“Tygress” by Claire Konda is another allegory, one where an Asian immigrant mother turns into a tigress after her brilliant young son, hated by his classmates for his academic excellence, is continually taunted and told that he has a “tiger mom”. She becomes the embodiment of all those Asian mothers who are sneakily reviled as something inhuman and bestial merely because they have brought up exceptional children who outclass their peers in their immigrant homeland. Scattered with lines from William Blake’s poem “The Tyger” (“What the hammer? What the chain/In what furnace was thy brain?”), the story suggests that perhaps there are times when women have to assume fierceness simply because they have been forced into that mould.
Many of the stories in Furies are retellings of events in history or religion where women had the starring role. “Fury” by Rachel Seiffert is based on the impromptu uprising by Jewish women in the town of Lubliniec in Poland in 1942 against some Nazis who came and ordered the Jews in the area to line up and take off their clothes, apparently because the garments were needed by the German army. Suddenly, the naked women fought back. They threw stones at their tormentors and bit and scratched them. The Nazis, who were armed with whips and sticks, ran away that day.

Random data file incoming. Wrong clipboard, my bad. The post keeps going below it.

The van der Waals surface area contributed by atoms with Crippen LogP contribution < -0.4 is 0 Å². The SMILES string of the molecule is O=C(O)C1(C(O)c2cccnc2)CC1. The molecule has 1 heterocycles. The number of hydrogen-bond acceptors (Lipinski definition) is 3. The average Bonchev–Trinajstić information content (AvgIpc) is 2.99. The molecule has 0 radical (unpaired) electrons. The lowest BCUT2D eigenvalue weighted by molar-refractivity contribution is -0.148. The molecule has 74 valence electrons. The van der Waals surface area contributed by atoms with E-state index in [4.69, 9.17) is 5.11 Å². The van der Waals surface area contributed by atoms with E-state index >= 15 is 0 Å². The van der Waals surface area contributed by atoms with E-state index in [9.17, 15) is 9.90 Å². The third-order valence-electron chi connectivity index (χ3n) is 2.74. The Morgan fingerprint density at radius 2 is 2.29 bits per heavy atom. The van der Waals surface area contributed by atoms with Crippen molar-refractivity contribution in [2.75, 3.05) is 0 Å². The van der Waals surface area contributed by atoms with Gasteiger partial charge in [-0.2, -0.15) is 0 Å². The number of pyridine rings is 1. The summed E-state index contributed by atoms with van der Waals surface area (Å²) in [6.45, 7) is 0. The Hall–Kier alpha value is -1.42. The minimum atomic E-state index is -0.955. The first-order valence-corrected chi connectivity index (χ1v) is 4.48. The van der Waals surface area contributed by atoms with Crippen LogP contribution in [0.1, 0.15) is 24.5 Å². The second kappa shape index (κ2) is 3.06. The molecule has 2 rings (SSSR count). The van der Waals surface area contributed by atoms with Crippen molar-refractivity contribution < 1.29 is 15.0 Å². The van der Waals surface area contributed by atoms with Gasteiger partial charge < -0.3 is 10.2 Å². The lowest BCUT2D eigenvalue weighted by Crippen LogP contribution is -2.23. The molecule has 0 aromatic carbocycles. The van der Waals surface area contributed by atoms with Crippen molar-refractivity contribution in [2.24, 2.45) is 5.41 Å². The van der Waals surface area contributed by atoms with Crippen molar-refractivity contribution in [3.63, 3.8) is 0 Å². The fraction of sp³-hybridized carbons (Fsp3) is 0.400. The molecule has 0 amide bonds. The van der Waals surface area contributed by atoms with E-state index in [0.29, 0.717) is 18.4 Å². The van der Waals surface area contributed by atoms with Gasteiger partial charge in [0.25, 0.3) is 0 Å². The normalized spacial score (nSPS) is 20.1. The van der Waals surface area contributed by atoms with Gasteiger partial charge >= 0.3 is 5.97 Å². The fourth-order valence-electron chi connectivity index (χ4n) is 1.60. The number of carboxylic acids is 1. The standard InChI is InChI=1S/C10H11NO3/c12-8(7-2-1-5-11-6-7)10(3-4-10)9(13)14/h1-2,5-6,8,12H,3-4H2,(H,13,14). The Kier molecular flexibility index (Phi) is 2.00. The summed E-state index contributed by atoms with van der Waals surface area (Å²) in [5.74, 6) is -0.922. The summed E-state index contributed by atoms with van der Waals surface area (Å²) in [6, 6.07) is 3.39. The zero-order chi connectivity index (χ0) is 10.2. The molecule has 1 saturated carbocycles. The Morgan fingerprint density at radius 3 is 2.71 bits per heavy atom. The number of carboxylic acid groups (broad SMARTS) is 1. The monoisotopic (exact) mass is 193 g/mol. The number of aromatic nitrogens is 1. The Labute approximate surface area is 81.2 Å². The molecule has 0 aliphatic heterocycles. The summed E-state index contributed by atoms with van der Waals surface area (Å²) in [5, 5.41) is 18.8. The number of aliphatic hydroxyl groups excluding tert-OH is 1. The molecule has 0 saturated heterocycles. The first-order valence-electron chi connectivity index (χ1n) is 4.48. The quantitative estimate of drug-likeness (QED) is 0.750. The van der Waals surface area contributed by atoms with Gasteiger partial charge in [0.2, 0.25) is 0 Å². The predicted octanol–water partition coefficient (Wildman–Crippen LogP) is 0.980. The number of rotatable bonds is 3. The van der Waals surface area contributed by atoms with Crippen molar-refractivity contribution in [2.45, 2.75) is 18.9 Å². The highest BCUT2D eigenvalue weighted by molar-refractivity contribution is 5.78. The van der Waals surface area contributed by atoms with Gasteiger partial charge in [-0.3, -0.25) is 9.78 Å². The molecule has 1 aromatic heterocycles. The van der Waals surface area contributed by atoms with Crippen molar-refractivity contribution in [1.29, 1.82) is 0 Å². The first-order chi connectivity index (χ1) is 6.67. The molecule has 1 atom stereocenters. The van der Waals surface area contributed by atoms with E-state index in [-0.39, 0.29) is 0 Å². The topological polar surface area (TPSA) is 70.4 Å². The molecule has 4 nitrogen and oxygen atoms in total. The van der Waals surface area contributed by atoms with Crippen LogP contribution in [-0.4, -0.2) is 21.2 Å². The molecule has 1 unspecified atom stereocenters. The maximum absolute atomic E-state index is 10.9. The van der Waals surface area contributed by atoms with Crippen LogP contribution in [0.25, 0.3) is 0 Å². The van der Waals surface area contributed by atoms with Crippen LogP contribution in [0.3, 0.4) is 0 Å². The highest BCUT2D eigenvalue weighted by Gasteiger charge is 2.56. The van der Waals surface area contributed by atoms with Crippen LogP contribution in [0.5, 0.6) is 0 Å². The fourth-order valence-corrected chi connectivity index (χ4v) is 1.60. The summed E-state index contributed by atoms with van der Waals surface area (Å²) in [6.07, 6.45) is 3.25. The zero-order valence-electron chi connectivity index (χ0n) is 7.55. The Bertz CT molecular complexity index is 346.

“One way or another, most of the stories in Furies are odes to women who challenge the imperfect, limiting and degrading ways in which patriarchal culture tries to frame them.”
Similarly, “Warrior”, written by Chibundu Onuzo, is a fictionalisation of the Old Testament tale of the prophetess Deborah, who rode into war against the Canaanites, and Jael, who killed the general Sisera by driving a tent peg through his forehead while he was asleep.
Another fascinating true story is “Termagant” by Emma Donoghue, where the brainy, energetic, and uncompromising Kathlyn Oliver, who founded the Domestic Workers’ Union in London in 1909, chafes at her job as a servant. The story captures a pivotal moment in Oliver’s life, when she is on the verge of quitting her job as a maid and also breaks off her engagement with a man because she recognises that it is only a woman who can make her happy.